(Alexandre, Alfred) Alfred Alexandre was born in 1970 in Fort-de-France, Martinique. He is considered one of the new voices of Caribbean literature. After studying philosophy in Paris, he returned to his native land where he lived and worked as a French teacher. His first novel Bord de canal (The Edge of the Channel Edge) won the award Prix des Amériques insulaires et de la Guyane in 2006, and his first play La nuit caribéenne (Caribbean Night) was selected among the ten best Francophone texts in the Écriture Théâtrale Contemporaine de la Caraïbe contest in 2007. Mémoire d’encrier published Alexandre’s essay “Aimé Césaire, la part intime” and his novel Le bar des Amériques. Alfred Alexandre est né en 1970 à Fort-de-France, en Martinique. Après des études de philosophie à Paris, il retourne sur sa terre natale où il vit et exerce pendant un certain temps la profession d’enseignant-formateur en français. Son premier roman Bord de canal (Dapper, 2004) a obtenu le Prix des Amériques insulaires et de la Guyane 2006 et son premier texte théâtral La nuit caribéenne a été choisi parmi les dix meilleurs textes francophones au concours général d’Écriture Théâtrale Contemporaine de la Caraïbe (2007). Il a publié chez Mémoire d’encrier l’essai “Aimé Césaire, la part intime” (2014) et le roman Le bar des Amériques (2016). Il est l’une des nouvelles voix de la littérature antillaise.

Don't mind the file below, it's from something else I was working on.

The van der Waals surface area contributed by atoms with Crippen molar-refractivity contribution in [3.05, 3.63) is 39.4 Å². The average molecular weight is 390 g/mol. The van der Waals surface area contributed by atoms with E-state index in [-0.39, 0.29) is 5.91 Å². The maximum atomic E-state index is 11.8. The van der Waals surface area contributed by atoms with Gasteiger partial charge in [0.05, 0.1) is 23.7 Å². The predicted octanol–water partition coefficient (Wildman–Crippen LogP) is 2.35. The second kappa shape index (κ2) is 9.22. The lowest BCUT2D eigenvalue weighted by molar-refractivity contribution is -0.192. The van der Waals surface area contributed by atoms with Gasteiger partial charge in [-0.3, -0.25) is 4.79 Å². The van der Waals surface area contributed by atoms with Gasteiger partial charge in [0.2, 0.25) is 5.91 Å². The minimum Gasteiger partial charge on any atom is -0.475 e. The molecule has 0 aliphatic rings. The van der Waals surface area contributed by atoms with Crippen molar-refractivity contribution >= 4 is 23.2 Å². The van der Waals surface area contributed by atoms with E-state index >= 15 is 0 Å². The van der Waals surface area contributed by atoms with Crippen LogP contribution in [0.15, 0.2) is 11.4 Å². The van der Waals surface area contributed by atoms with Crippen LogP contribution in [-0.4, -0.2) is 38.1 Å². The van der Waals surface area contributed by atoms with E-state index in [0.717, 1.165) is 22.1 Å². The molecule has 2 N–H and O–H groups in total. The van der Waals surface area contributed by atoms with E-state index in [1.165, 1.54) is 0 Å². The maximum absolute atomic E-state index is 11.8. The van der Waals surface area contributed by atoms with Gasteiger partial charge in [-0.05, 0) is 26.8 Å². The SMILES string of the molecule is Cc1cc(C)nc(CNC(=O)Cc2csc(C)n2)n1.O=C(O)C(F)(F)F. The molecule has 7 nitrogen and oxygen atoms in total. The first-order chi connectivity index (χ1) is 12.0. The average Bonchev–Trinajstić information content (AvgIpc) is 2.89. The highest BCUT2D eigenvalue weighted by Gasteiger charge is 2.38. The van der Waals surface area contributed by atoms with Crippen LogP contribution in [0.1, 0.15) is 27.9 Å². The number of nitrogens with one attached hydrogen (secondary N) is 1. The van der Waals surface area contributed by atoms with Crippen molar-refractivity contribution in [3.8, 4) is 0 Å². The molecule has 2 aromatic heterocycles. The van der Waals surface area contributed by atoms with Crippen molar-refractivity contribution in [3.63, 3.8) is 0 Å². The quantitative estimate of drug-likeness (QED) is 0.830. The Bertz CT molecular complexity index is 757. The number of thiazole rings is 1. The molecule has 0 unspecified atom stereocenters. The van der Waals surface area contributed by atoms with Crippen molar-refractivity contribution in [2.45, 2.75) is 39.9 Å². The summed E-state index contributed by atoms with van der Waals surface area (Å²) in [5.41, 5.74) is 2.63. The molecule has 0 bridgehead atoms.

(Allen, Jenny) Jenny Allen is a writer and performer whose articles and essays have appeared in the New Yorker and the New York Times, among other publications. Her award-winning solo show, I Got Sick Then I Got Better, has been seen in venues across the country and in Canada. In In Would Everybody Please Stop?: Reflections on Life and Other Bad Ideas (Sarah Crichton Books), Allen reports from the potholes midway through life’s journey. One moment she’s flirting shamelessly―and unsuccessfully―with a younger man at a wedding; the next she’s stumbling upon X-rated images on her daughter’s computer. Allen's wit and compassion give a fresh slant on the vicissitudes of day-to-day, and not so day-to-day, life. To read Would Everybody Please Stop? is to experience life with imaginative and incisive humor.